off for the commissioning of USS Tripoli (LHA 7) in Pensacola was held at Seville Quarter Aug. 23 during a joint function of the Pensacola Navy League and Pensacola Marine Corps League. The Navy’s newest amphibious assault ship will be commissioned onboard Naval Air Station Pensacola in the fall of 2019. Retired Rear Adm. Don Quinn (left) and John Carr (right), representing the Greater Pensacola Chamber of Commerce watch as Federal Judge Lacey Collier (center) writes the first check for USS Tripoli commissioning event. Photo courtesy of Pensacola Council of the Navy League

Three teams, one formation flight ... From CF Snowbirds, posted Aug. 30 on Twitter @CFSnowbirds

– “151 years of friendship in one photo: three military jet teams from two countries sharing the skies over one common border. #CFSnowbirds joined our #FriendsPartnersAllies @AFThunderbirds & @BlueAngels in a historic formation flight. First time all three jet teams have flown together!”

Vol. 82, No. 36

September 7, 2018

Naval Air Station, Pensacola, Fla.: A Bicentennial Defense Community Commanding Officer – Capt. Christopher T. Martin Public Affairs Officer – Patrick J. Nichols The Gosport nameplate pays homage to the 100th anniversary of naval aviation in 2011: the Centennial of Naval Aviation, or CONA. The image on the left side of the nameplate depicts Eugene Ely taking off in a Curtiss pusher biplane from the USS Pennsylvania Jan. 18, 1911. While Ely had taken off from the USS Birmingham two months earlier after his plane had been loaded on the ship, the USS Pennsylvania event was the first time a plane landed on and then took off from a U.S. warship. The image on the right side is one of the

Navy’s most modern fighter aircraft, the F/A18 Super Hornet. Established in 1921 as the Air Station News, the name Gosport was adopted in 1936. A gosport was a voice tube used by flight instructors in the early days of naval aviation to give instructions and directions to their students. The name “Gosport” was derived from Gosport, England (originally God’s Port), where the voice tube was invented. Gosport is an authorized newspaper published every Friday by Ballinger Publishing, 314 North Spring St., Suite A, Pensacola, Fla. 32501, in the interest of military and ci-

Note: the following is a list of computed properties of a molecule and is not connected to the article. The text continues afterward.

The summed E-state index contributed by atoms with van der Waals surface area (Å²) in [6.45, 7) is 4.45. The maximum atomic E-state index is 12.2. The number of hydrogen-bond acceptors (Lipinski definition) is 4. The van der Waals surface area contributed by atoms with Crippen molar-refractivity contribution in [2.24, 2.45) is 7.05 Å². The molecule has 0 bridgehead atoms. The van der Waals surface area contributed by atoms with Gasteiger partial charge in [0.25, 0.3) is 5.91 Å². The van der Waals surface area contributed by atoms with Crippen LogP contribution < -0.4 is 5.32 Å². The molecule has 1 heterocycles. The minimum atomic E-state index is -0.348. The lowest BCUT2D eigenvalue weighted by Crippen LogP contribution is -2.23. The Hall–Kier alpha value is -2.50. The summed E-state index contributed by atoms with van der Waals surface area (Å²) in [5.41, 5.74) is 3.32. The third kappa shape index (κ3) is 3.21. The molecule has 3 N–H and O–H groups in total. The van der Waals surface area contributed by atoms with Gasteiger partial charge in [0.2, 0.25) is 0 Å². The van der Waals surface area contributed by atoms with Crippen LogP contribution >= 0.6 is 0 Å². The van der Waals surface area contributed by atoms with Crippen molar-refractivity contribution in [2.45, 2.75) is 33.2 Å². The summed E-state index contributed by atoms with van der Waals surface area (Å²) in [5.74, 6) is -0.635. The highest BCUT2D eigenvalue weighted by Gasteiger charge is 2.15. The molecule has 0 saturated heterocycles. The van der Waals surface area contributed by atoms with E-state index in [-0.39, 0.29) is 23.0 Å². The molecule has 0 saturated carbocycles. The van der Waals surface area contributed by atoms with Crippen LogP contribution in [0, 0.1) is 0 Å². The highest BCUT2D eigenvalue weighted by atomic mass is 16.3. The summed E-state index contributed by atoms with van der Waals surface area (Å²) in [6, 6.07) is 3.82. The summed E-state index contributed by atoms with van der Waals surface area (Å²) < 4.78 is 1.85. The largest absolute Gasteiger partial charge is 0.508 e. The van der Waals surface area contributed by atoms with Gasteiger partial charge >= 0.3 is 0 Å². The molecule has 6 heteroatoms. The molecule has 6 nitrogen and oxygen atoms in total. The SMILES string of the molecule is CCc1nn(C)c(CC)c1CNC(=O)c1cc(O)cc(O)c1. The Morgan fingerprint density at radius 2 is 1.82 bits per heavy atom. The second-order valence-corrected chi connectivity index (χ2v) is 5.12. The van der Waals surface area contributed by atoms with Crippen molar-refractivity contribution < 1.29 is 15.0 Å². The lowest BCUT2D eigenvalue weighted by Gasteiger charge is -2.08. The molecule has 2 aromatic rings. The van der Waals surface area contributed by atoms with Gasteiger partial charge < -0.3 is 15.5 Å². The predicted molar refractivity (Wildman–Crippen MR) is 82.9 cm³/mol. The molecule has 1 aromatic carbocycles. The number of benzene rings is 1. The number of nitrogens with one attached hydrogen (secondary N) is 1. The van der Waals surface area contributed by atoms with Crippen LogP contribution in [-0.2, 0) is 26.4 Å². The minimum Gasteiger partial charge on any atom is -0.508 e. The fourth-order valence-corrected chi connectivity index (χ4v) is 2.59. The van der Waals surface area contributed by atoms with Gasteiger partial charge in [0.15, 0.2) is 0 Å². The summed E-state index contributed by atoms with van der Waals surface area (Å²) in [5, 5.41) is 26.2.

vilian personnel and their families aboard the Naval Air Station Pensacola, Saufley Field and Corry Station. Editorial and news material is compiled by the Public Affairs Office, 150 Hase Road, Suite A, NAS Pensacola, FL 32508-1051. All news releases and related materials should be mailed to that address or e-mailed to michael.f.oconnor@navy.mil. National news sources are American Forces Press Service (AFPS), Navy News Service (NNS), Air Force News Service (AFNS), News USA and North American Precis Syndicate (NAPS). Opinions expressed herein do not necessarily represent those of the Department of Defense, United States Navy, officials of the Naval Air Station Pensacola, or Ballinger Publishing. All advertising, including classified ads, is arranged through Ballinger Publishing. Minimum weekly circulation is 25,000. Everything advertised in this publication must be made available for purchase, use or patronage without regard to rank, rate, race, creed, color, national origin or sex of the purchaser, user or ­patron. A confirmed rejection of this policy of equal opportunities by an advertiser will result in the refusal of future advertising from that source.